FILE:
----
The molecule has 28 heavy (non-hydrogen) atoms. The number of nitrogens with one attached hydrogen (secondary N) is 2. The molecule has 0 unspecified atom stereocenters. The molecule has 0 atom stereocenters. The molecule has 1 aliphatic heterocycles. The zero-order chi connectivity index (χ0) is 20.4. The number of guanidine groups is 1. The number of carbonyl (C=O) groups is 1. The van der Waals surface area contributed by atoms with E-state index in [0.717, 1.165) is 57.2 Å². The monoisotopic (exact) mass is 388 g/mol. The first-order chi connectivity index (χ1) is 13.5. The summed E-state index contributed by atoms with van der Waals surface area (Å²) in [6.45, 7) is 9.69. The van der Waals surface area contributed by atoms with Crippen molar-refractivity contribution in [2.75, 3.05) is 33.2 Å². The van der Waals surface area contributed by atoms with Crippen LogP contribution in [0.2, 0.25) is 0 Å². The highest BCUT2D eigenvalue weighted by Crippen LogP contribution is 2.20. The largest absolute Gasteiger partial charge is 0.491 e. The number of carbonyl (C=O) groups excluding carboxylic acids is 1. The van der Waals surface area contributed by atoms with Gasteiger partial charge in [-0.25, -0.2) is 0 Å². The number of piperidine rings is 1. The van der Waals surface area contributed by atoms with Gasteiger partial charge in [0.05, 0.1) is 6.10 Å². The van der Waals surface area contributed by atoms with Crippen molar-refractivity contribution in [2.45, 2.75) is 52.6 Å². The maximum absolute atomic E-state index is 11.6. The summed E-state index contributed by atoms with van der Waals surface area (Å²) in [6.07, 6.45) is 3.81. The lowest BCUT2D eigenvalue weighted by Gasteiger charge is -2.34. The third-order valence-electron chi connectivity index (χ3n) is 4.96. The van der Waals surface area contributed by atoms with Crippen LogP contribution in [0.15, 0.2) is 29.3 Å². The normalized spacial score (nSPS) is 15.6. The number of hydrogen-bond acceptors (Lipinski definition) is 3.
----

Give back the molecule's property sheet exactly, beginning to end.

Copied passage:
The molecule has 28 heavy (non-hydrogen) atoms. The number of nitrogens with one attached hydrogen (secondary N) is 2. The molecule has 0 unspecified atom stereocenters. The molecule has 0 atom stereocenters. The molecule has 1 aliphatic heterocycles. The zero-order chi connectivity index (χ0) is 20.4. The number of guanidine groups is 1. The number of carbonyl (C=O) groups is 1. The van der Waals surface area contributed by atoms with E-state index in [0.717, 1.165) is 57.2 Å². The monoisotopic (exact) mass is 388 g/mol. The first-order chi connectivity index (χ1) is 13.5. The summed E-state index contributed by atoms with van der Waals surface area (Å²) in [6.45, 7) is 9.69. The van der Waals surface area contributed by atoms with Crippen molar-refractivity contribution in [2.75, 3.05) is 33.2 Å². The van der Waals surface area contributed by atoms with Crippen LogP contribution in [0.2, 0.25) is 0 Å². The highest BCUT2D eigenvalue weighted by Crippen LogP contribution is 2.20. The largest absolute Gasteiger partial charge is 0.491 e. The number of carbonyl (C=O) groups excluding carboxylic acids is 1. The van der Waals surface area contributed by atoms with Gasteiger partial charge in [-0.25, -0.2) is 0 Å². The number of piperidine rings is 1. The van der Waals surface area contributed by atoms with Gasteiger partial charge in [0.05, 0.1) is 6.10 Å². The van der Waals surface area contributed by atoms with Crippen molar-refractivity contribution in [2.45, 2.75) is 52.6 Å². The maximum absolute atomic E-state index is 11.6. The summed E-state index contributed by atoms with van der Waals surface area (Å²) in [6.07, 6.45) is 3.81. The lowest BCUT2D eigenvalue weighted by Gasteiger charge is -2.34. The third-order valence-electron chi connectivity index (χ3n) is 4.96. The van der Waals surface area contributed by atoms with Crippen LogP contribution in [0.15, 0.2) is 29.3 Å². The normalized spacial score (nSPS) is 15.6. The number of hydrogen-bond acceptors (Lipinski definition) is 3.